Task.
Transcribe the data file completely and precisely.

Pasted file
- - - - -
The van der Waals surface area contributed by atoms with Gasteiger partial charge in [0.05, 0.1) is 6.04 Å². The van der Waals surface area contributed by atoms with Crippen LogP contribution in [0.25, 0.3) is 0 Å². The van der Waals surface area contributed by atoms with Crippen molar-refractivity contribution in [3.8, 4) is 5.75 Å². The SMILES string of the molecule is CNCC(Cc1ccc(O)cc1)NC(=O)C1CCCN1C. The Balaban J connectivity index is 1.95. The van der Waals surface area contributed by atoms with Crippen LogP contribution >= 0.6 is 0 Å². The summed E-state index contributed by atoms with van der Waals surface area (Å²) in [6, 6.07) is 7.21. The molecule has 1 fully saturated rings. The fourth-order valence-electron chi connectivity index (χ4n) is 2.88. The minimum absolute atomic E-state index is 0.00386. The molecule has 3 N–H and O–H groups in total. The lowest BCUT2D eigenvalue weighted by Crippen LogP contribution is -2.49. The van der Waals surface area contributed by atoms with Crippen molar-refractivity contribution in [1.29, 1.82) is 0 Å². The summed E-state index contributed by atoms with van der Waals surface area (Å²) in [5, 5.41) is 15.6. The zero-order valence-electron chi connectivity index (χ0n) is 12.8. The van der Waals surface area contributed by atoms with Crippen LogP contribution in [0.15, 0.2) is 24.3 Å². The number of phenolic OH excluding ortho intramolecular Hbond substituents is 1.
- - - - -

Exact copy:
The van der Waals surface area contributed by atoms with Gasteiger partial charge in [0.05, 0.1) is 6.04 Å². The van der Waals surface area contributed by atoms with Crippen LogP contribution in [0.25, 0.3) is 0 Å². The van der Waals surface area contributed by atoms with Crippen molar-refractivity contribution in [3.8, 4) is 5.75 Å². The SMILES string of the molecule is CNCC(Cc1ccc(O)cc1)NC(=O)C1CCCN1C. The Balaban J connectivity index is 1.95. The van der Waals surface area contributed by atoms with Crippen LogP contribution >= 0.6 is 0 Å². The summed E-state index contributed by atoms with van der Waals surface area (Å²) in [6, 6.07) is 7.21. The molecule has 1 fully saturated rings. The fourth-order valence-electron chi connectivity index (χ4n) is 2.88. The minimum absolute atomic E-state index is 0.00386. The molecule has 3 N–H and O–H groups in total. The lowest BCUT2D eigenvalue weighted by Crippen LogP contribution is -2.49. The van der Waals surface area contributed by atoms with Crippen molar-refractivity contribution in [1.29, 1.82) is 0 Å². The summed E-state index contributed by atoms with van der Waals surface area (Å²) in [5, 5.41) is 15.6. The zero-order valence-electron chi connectivity index (χ0n) is 12.8. The van der Waals surface area contributed by atoms with Crippen LogP contribution in [0.15, 0.2) is 24.3 Å². The number of phenolic OH excluding ortho intramolecular Hbond substituents is 1.